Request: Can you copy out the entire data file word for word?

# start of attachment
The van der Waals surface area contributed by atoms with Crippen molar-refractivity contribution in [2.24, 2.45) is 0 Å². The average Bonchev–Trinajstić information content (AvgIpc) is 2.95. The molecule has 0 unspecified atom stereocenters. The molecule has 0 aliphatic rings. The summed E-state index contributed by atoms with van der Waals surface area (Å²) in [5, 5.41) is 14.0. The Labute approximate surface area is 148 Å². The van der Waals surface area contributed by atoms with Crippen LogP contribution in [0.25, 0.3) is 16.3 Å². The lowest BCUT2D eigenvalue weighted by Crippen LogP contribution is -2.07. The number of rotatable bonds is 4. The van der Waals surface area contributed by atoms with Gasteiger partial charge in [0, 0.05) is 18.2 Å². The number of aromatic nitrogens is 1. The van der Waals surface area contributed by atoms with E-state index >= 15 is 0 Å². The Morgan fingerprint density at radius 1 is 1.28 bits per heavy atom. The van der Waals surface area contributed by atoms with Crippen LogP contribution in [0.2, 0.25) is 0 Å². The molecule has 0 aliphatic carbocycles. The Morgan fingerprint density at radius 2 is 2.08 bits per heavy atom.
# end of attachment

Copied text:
The van der Waals surface area contributed by atoms with Crippen molar-refractivity contribution in [2.24, 2.45) is 0 Å². The average Bonchev–Trinajstić information content (AvgIpc) is 2.95. The molecule has 0 unspecified atom stereocenters. The molecule has 0 aliphatic rings. The summed E-state index contributed by atoms with van der Waals surface area (Å²) in [5, 5.41) is 14.0. The Labute approximate surface area is 148 Å². The van der Waals surface area contributed by atoms with Crippen LogP contribution in [0.25, 0.3) is 16.3 Å². The lowest BCUT2D eigenvalue weighted by Crippen LogP contribution is -2.07. The number of rotatable bonds is 4. The van der Waals surface area contributed by atoms with Gasteiger partial charge in [0, 0.05) is 18.2 Å². The number of aromatic nitrogens is 1. The van der Waals surface area contributed by atoms with E-state index >= 15 is 0 Å². The Morgan fingerprint density at radius 1 is 1.28 bits per heavy atom. The van der Waals surface area contributed by atoms with Crippen LogP contribution in [0.2, 0.25) is 0 Å². The molecule has 0 aliphatic carbocycles. The Morgan fingerprint density at radius 2 is 2.08 bits per heavy atom.